Saturday , 20 October 2018

Challenging bullying begins with acceptance: Andrew’s Story

stand-up-speak-out-stop-bullying

 

Stonewall Scotland have launched a #NoBystanders campaign in response to National Anti-Bullying Week.

The movement asks people to be more vocal against all forms of bullying, whether explicit, subtle or misguided, and move away from just simply letting things slide.

This follows depressing statistics: 7,500 young people in the UK experience bullying per year on average, with nearly a third of them attempting suicide.

This shitty state of affairs signals the presence of outdated attitudes that have permeated into our language and behaviour.

Want to insult Justin Bieber by calling him gay? Laughing at the effeminate character in that movie? You’re adding to the problem.

No one should have to feel bad, let alone die, for being who they are. Simple.

In respect of Stonewall’s campaign and all the gay kids out there, I’d like to share my own story.

Here goes:

My childhood was insular.

I grew up in a compound in Saudi Arabia. My Dad worked for BAE in Dhahran, and as part of many ex-pat job packages at the time enjoyed a comfortable lifestlye in a gated communtiy next door to hundreds of other British families.

We lived in a mini-UK, enjoying friendly neighbours, international schools and all the luxuries that cheap, exported pre-recession goods could bring.

While the community spirit was great, and I had plenty of friends around, the place was small.

17593390672_8033cdb821_kThe compound, like many others dotted around the city, comprised of only 102 villas. In a kind of stepford wives reenactment, people got very nosey. While me and my friends were playing 40/40, rumours spread, exclusion was enforced, and cliques formed amongst the adults.

This insular culture created social rules within the community. People got pissed off if kids jumped in the pool; the talk of the day was someone’s wife cheating on her husband; the houseboys not watering their aloe vera plants enough was a cardinal sin.

People were getting void of their own opinions, existing in a manufactured bubble.

The influence of TV and media only extends on a shallow cognitive level. People got the gist of what they wanted to hear, then applied it in a small doses: Short skirts are slutty, beware of muslims, homosexuality is disgusting.

I was quite an effeminate kid. Gentle, quiet, introspective, but quite feminine in my mannerisms.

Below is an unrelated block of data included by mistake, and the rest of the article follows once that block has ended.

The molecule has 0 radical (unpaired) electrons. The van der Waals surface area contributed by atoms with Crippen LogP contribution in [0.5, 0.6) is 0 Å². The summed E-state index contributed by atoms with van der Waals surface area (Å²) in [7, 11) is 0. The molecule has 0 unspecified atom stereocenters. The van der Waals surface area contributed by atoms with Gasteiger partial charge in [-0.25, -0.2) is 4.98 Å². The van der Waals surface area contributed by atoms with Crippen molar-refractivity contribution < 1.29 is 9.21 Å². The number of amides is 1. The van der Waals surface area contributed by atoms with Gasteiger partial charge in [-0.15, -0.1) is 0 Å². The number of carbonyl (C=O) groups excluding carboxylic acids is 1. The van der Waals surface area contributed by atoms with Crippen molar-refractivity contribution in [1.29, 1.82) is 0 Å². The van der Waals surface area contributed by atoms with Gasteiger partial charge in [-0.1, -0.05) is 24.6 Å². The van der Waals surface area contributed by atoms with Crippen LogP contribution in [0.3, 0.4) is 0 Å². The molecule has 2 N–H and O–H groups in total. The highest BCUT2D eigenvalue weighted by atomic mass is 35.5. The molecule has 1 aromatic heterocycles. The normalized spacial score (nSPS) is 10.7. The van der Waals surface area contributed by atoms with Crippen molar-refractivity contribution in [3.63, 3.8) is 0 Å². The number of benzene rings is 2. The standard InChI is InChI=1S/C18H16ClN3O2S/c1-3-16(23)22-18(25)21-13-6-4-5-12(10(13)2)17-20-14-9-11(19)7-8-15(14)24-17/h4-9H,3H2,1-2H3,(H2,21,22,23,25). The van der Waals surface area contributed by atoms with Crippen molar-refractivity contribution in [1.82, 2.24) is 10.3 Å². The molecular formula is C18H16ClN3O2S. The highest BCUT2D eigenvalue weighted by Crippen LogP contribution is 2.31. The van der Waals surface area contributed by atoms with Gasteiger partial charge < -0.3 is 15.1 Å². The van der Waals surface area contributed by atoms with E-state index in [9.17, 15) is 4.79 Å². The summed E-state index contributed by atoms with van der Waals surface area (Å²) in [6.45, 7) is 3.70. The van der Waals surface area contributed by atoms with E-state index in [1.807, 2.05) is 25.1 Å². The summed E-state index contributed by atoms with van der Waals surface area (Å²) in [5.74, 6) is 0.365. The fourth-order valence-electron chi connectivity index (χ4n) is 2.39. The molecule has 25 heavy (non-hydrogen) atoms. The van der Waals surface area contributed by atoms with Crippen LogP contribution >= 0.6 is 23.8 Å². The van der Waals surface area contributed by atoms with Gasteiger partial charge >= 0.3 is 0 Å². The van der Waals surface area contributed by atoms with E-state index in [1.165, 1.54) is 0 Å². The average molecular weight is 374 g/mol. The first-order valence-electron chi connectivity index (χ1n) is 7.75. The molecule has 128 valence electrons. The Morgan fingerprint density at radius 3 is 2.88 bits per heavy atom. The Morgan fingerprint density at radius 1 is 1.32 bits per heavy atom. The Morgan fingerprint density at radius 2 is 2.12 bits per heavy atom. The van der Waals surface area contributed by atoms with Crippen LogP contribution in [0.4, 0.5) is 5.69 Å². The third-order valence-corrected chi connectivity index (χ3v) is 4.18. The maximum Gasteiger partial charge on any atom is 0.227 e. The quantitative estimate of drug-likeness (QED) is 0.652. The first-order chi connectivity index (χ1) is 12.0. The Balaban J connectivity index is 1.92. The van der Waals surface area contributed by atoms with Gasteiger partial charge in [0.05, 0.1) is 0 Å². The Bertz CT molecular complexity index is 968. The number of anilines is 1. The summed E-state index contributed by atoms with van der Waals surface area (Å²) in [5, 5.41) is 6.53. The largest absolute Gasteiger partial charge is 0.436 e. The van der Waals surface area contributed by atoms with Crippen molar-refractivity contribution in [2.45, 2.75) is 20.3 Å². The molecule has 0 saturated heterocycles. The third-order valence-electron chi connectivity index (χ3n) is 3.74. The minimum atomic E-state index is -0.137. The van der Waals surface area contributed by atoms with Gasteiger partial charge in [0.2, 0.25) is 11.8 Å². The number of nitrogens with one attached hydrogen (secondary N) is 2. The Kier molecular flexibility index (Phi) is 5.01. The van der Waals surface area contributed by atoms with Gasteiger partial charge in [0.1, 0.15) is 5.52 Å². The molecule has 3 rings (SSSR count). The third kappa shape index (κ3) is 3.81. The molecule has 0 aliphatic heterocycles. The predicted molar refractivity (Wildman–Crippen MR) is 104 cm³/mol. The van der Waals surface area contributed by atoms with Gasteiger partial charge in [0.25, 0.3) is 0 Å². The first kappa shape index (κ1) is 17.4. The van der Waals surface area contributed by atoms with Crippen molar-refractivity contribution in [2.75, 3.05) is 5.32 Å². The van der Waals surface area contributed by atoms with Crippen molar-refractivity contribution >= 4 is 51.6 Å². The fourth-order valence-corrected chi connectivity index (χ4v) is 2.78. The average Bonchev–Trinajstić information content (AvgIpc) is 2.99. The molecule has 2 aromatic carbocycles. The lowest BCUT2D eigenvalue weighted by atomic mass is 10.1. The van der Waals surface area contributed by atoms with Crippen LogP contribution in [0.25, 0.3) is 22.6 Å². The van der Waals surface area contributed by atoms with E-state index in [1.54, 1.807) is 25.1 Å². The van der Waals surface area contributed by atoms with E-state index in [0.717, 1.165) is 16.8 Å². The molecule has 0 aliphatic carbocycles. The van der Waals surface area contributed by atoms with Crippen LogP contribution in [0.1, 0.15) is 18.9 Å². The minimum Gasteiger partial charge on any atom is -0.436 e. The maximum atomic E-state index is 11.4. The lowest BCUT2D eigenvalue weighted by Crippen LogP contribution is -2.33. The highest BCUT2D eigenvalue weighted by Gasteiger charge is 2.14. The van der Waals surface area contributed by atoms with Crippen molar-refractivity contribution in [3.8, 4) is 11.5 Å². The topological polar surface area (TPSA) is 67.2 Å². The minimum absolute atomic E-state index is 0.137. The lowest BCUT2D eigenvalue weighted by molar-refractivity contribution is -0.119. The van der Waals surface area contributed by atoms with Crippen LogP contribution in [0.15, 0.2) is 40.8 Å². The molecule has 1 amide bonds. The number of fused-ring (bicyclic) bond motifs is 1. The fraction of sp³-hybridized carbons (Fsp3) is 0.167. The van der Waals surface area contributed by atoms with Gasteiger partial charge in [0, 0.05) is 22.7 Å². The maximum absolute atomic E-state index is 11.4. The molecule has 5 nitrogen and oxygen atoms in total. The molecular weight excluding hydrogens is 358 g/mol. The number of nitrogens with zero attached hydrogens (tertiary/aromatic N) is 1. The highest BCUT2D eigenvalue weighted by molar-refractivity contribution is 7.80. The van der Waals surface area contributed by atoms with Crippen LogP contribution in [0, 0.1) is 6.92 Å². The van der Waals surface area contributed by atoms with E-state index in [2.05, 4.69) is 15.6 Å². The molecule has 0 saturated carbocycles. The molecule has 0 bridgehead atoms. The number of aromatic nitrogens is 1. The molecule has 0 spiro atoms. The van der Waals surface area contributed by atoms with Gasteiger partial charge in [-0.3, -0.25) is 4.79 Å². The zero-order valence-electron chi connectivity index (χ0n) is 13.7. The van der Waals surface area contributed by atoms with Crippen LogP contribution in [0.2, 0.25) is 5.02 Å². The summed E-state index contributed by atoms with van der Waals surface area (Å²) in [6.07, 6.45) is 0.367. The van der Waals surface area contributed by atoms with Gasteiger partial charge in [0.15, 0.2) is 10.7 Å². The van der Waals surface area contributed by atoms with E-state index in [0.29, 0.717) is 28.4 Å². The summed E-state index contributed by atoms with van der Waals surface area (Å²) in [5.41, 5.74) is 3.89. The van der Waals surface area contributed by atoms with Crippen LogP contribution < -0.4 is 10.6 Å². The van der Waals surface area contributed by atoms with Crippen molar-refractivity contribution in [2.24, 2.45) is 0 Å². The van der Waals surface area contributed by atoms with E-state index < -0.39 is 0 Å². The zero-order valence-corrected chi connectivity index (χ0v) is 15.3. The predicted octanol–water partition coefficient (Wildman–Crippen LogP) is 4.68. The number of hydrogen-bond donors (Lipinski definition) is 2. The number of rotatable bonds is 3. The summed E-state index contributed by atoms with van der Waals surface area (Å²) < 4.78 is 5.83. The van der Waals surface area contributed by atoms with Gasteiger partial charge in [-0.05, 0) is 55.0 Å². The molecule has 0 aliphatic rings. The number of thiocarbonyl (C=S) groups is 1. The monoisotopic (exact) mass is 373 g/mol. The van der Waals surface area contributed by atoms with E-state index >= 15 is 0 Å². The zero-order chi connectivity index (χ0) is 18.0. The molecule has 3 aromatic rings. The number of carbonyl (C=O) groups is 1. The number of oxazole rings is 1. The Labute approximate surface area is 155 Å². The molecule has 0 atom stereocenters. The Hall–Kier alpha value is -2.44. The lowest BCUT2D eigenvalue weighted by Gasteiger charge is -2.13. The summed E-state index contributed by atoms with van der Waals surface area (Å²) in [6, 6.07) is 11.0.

I liked playing with Barbie dolls alongside my model dinosaurs; I liked to sing and dance; most of my best friends were girls.

The older I got, the more people in this community started to notice.

“You’re boy’s a little weird,” folks would say to my parents. “He needs toughening up”.

I was sent to football matches, rugby clubs, boy scout groups (all of which I irrefutably hated), in what I guess were my parent’s efforts to get me to ‘man up’.

I felt inadequate because I wasn’t good at these things, and felt like I was letting my parents down. I felt bad about myself, like I didn’t measure up to the other boys. I had no role models. Only me and my painful feelings.

One day on the school bus I was sitting near the front (I must have been about 10 at the time), and a group of older, teenage guys were sitting at the back.

From nowhere they started calling me ‘fat’, ‘gay’, ‘a girl’. I had never spoken to them before.

The malice in their laughter struck me hard. I burst into tears, believing I deserved every negative thing they said because I wasn’t like them. Because I wasn’t an a straight, boisterous, arrogant little shit.

My parents took care of it. And I’m thankful they had the nerve to step in and complain to their parents.

But the problem didn’t end.

For years afterwards I carried this weight in my heart, intrinsically believing that I wasn’t good enough. That I, Andrew, me as a human being, was simply wrong. A mistake.

I look back now at the age of 25 and see the problem wasn’t with me at all – but with the shallow, bigoted attitudes that permeate through popular media and conversation.

It’s important that all you young LGBTI people out there see this. The problem is external, not internal.

You are fine. You are awesome.

And don’t for one second accept the words of others who think otherwise.

About Andrew Headspeath

Andrew Headspeath
Andrew is a Scottish-Filipino journalist based in Glasgow. He grew up in Saudi Arabia and spent two years living and loving life in Vietnam after graduation. He has written front-page features for AsiaLIFE Magazine and runs a travel blog. He is fascinated by people and the places they call home. He has a particular interest in travel, international affairs, race relations and youth culture. His drag name would be Manila Vanilla. He is currently studying an MA in Multimedia Journalism at Glasgow Caledonian University.

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